Illumination 3.1: Rising Storm

And then it all went to hell. Sometimes, things don’t go anything like you planned, and all you can do is keep moving.

I don’t like this memory very much.


Ajax refused one of the beds in the infirmary when he was herded there by Laurel. Instead, he sat in a chair and let one of the doctor’s assistants clean and stitch his arm. Laurel stayed beside him, her hand on his shoulder. She was probably trying to be reassuring but Ajax didn’t like it.

He watched the organized chaos in the infirmary after the Cambion attack. It looked like the Prowler that had come back with Natalie was the most injured, although there were bruises and broken bones from others’ brief encounters with the Cambion. Natalie was asleep, still on her stretcher. Even relaxed in sleep, she had dark smudges of exhaustion under her eyes.

Ajax looked away, at the thread and needle pulling together his lacerated skin. “So. Laurel. Nightfall.”

Laurel pursed her lips. “Could be tricky, with the Cambion out there. Has anybody explained to you what usually happens?”

“Storms, aggressive animals. Kentigern made it sound like no big deal, but if that’s true I’m not sure why he’d keep warning everybody about it.”

“Storms get kind of crazy sometimes, and it’s really hard to predict when that will be. Also, sometimes the teachers take the kids to the perimeter to get some live combat experience against the wildlife.” Her mouth crooked up briefly, then turned down. “And then there’s the mist. That’s always a little creepy.” She squeezed his shoulder. “But we’re all used to it.”

“How long does it last?”

“It varies, just like the days. Sometimes it’s not much longer than an Earth night. Sometimes it goes on for a few days. Weird, huh?” Laurel flashed him a grin. “Kentigern usually knows.”

“What about the Cambion, though? Will the animals outside attack it, too?”

“Maybe,” she said slowly. “The animals outside are — odd. Some of them are very like Awakened. Some aren’t. I think they’re leftovers from the pre-human history of this place. Created by Kentigern and the other towers.”

“Wait, what? Pre-hu— other towers?”

Before Laurel could do anything else other than give him an amused look, Seth appeared at the infirmary door, towing Jehane behind him.

“Please keep your arm still,” said the medical assistant sharply. “I’m almost done.”

“Oh, I’m glad they’re okay,” said Laurel happily.

Seth brushed off his father’s greeting and went to Natalie’s stretcher, where he passed his hand across her hair. Then he turned around, inspecting the rest of the infirmary.

The medical assistant snipped off the thread and sat back. Ajax sprang to his feet, ignoring the other’s protests as he strode across the infirmary. Up close, he could see that Jehane was a wreck, with red eyes and a tearstained face. He instinctively put his good arm out to steady her as she swayed, and she leaned into him.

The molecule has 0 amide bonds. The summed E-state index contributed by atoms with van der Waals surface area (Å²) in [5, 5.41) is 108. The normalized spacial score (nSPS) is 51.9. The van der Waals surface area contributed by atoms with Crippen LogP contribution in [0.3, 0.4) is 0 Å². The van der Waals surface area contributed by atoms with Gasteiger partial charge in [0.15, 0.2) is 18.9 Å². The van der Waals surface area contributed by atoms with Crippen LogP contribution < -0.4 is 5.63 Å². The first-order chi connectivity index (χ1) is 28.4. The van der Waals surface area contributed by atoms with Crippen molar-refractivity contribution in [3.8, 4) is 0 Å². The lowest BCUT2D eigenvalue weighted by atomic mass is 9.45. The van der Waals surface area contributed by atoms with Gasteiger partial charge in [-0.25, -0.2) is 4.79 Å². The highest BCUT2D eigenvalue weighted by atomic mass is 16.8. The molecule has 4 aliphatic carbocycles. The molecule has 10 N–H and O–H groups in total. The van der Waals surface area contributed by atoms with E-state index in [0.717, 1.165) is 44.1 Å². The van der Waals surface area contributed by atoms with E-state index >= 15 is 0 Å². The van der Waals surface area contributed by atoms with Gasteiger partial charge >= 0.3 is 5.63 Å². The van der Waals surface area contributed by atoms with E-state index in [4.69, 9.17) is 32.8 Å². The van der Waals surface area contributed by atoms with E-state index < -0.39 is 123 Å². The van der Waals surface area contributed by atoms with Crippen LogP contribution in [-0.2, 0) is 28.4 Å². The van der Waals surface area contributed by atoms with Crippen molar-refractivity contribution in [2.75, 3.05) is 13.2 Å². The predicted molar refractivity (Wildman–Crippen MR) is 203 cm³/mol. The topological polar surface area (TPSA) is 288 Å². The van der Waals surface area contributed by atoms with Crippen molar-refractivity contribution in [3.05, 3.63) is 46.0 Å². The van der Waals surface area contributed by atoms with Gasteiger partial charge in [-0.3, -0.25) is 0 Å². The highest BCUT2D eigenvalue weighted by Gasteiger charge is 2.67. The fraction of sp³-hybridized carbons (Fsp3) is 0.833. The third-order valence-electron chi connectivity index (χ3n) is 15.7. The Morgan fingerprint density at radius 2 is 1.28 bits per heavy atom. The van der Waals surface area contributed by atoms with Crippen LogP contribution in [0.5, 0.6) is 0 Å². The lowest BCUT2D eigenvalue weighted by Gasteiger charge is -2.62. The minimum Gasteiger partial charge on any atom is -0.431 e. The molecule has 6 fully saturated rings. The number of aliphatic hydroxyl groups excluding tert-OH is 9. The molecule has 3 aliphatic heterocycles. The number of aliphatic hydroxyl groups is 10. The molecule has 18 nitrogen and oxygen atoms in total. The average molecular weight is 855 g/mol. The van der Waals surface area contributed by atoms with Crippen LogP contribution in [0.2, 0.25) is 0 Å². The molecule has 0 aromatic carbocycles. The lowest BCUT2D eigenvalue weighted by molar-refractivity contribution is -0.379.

“Great timing, big guy,” said Seth. His eyes were very bright but he otherwise seemed normal. “Why don’t you take Jehane back to her place? She’s all worn out.”

Ajax didn’t move, although he let Jehane lean on him. “So is Natalie. What happened over there?”

Jake, looking at his son intently, said, “Where’s Tanist Kiley? Is she still on the hunt?”

“No, we’re not,” said a woman standing at the entrance, who Ajax vaguely recognized as the person in charge of the Tower. “Jehane had a headache,” she added, sourly.

Seth smiled at the Tanist, and the woman added, “And I’m considering busting Seth back to unranked, because he’s demonstrated that much responsibility and accountability today. Both of you, return to your quarters and stay there.” Then she turned her attention away, as if turning them off.

“Kentigern, how is the Tower?”

There was a pause, longer than it normally took Kentigern to answer a query. “Damaged. The structural integrity is mostly solid, but there’s some functional damage. My own resources will be stretched with the upcoming trouble.”

“Is a serious storm expected?”

“Oh yes.”

There was another pause, as if the Tanist was waiting for more details. Then she said, “Where did the Cambion go?”

“I last saw it at three-three-ten, heading out. I expect it to cause more trouble before the night is over. It should be able to organize some of the creatures much as it could the Awakened.”

The Tanist blew out her breath. “I wish the Nightlights from the roll-call hadn’t returned to duty already. But no use crying over spilt milk.”

“I’m still here,” said Laurel brightly.

The Tanist gave Laurel a little smile that didn’t reach her eyes. “I’m glad. Make sure the ranging Prowlers are warned about the Cambion, Kentigern.”

“It’s very dark out already,” said Kentigern matter-of-factly, as if this was a response to the Tanist. The little silence after his words gave them an ominous weight, though.

Jehane pulled away from Ajax. “Thank you. I’m going home,” she whispered. “Before the doctor has time to notice me.” She vanished out the door, moving slowly.

“Unless you need the doctor, you’d better get home as well, Seth,” said Jake.

Seth raised his eyebrows. “But Dad! The Tanist just said she wished there were more Nightlights around. You’re going to need me.”

“You’ve done enough damage already,” the Tanist snapped. “If you hadn’t set a bad example, Jehane would have done as I ordered.”

Seth smirked. “Oh yes, I’m a bad example. Of course, I’m not the only one.”

“Tanist, the Reader Carta Lab would like to see you as soon as you have a moment,” said Kentigern, in a rather timely save, Ajax thought.

The Tanist pulled off her gloves and stuffed them into the pockets. “I’m on my way. Ward, debrief your son and get him out of here. I don’t even want to see his shadow until the night is over.”




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